Amy: That’s so funny, Lennon, because this morning, this exact thing. He’s like, “I want to go downstairs.” I’m like, “I’m still sleeping.” He’s like, “I want to go downstairs.” I’m like, “Again, my eyes are closed.” He’s like, “I want to go downstairs.” I’m like, “Ozzy, this is not going to work. I love you. You need to go and put your underwear on, and your potty time. Then I will take you downstairs.” He’s three and a half. He was okay with that. Then maybe now I’ve perpetuated it. I feel I’m making a lot of questions about my life choices.

Zibby: I feel like every parent does that, though. Who’s going to really throw the spatula and sit cross-legged on the floor and attend the first time? Then my daughter, the other day she did the same thing. I have four kids. This was my seven-year-old. I have twins who are thirteen and then a seven-year-old and a six-year-old. My seven-year-old, she was asking me something. I was like, “Wait, wait.” She didn’t listen the first two times, so then the third time, I’m like, “Stop!” She’s like, “Why would you yell at me?” I’m like, “I’m not really yelling, but you didn’t listen to me the first two times. What options do I have?” She’s like, “Okay, okay.” Then the next time, she asks me to stop doing something. I didn’t ignore her. She’s like, “But now I get to yell at you if you don’t do this the second time I ask.” I was like, “No, no, no, you don’t get to turn this around now.”

Lake: You’re like, I’m a grown-ass woman. There’s the difference. No, I’m just kidding.

Lennon: My daughter is seven and three quarters, she would want me to say. She had a breakdown about what wasn’t fair. The four-year-old was watching Wild Kratts, which is educational television, everyone. It counts as school.

Zibby: Totally sanctioned, yes.

Lennon: She was like, “It’s not fair that I have to do all this second-grade homework.” I was like, “You know what’s not fair? I have to make sure that everybody has toilet paper, find a small moment in the day to take a poop myself, make sure that we have something to eat, then clean all those dishes while you get to parade around and play with your OMG LOL dolls. Guess who bought you those? That’s not fair.” She was like, “Okay.” She heard it because I was at the end of whatever rope that particular day.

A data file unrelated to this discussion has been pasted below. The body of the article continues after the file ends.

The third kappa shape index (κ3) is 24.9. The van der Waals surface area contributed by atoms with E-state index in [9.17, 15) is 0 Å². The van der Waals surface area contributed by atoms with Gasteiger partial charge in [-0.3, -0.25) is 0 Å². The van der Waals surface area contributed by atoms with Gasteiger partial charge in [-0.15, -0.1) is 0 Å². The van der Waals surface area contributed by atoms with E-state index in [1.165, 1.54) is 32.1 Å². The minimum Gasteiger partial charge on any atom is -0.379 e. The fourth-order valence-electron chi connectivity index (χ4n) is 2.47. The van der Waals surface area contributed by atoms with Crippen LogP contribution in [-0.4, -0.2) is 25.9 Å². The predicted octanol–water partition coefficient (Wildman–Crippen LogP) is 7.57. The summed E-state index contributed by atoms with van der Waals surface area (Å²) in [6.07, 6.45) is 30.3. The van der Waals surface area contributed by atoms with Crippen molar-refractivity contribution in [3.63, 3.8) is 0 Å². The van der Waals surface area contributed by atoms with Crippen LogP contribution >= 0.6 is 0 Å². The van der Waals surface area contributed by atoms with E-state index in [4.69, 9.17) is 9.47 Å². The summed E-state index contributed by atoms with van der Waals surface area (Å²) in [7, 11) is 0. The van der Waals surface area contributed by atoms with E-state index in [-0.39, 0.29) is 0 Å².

Lake: Lennon, I hear you. When it gets real, when you get into the, I’m a person — I had a thing where my kids are just fighting, fighting, fighting. Nova won’t allow — she just allows it to get to her. I’m like, woman, it’s okay. You can actually physically take your body away from the situation. Finally, I was like, “All right, everybody in your room.” I was alone there. I’m solo Mommy now because we’re divorced. It’s fine, but we are. There’s two houses. I’m like, “Guys, come on!” Then I went upstairs and I was like, “Hey guys, let’s crisscross applesauce and have a family meeting about what just happened.” That’s when I said, “Look, you know how you’re a person and you’re a person? I’m also a person. Here are three persons sitting down. You know how you get frustrated? I got frustrated. That’s what that was. I needed a minute. You know when you need a minute? I needed a minute.” I just was like, “Let me level with you.” I literally said, “Seriously, you guys, when I’m here alone, sometimes I don’t know how to tell you guys to along.” It was just the honest appeal. They were like, yeah, I get it. It was just a nice moment of raw honestly. I was like, look, I go to therapy. I’m going to use this shit on my kids. You know what I’m saying? That’s how it worked.

Zibby: I think also with divorce — I’m divorced. I’ve gotten remarried since. There’s this extra layer of guilt. I’m trying to do my best, but I lost it. Then all of a sudden, they’re gone. Maybe you don’t split custody or whatever, but every other weekend, it’s quiet. I have the opportunity to reflect and be like, oh, my god, why did I handle it that way?

Lake: Why did I do that?

Zibby: Why did I do that? It just makes it all feel worse somehow. We’re so far off from comedy at this point. We’ve meandered here.

Lake: It’s okay. Hopefully, moms are going, yeah. But, funny…

Lennon: All of us, after this, we’re going to go do some jumping jacking on ourselves.

Zibby: Jumping jacking with three persons.

Lake: #JumpingJacking.

Lennon: I don’t want to explain it to you if you don’t understand what it is.

Lake: Wow. We did a show together, so we are incredibly tight with our friendship.

Zibby: Amy, do you have visions, when everything is back to normal, of assembling your amazing crew of all the contributors to your book in some sort of in-person party of sorts or something?

Lennon: Can I say yes to that already?

Amy: Yeah, that’s the dream, big time. I feel like the times when the book was so hard and forty billion emails and tracking people down, it was like, someday we’ll have a party. Then of course, no, but we will someday. We will. I was a huge fan of every woman in this book when I asked them. That’s why I asked them. I’ve only become bigger fans, so I would love to. That would be the dream.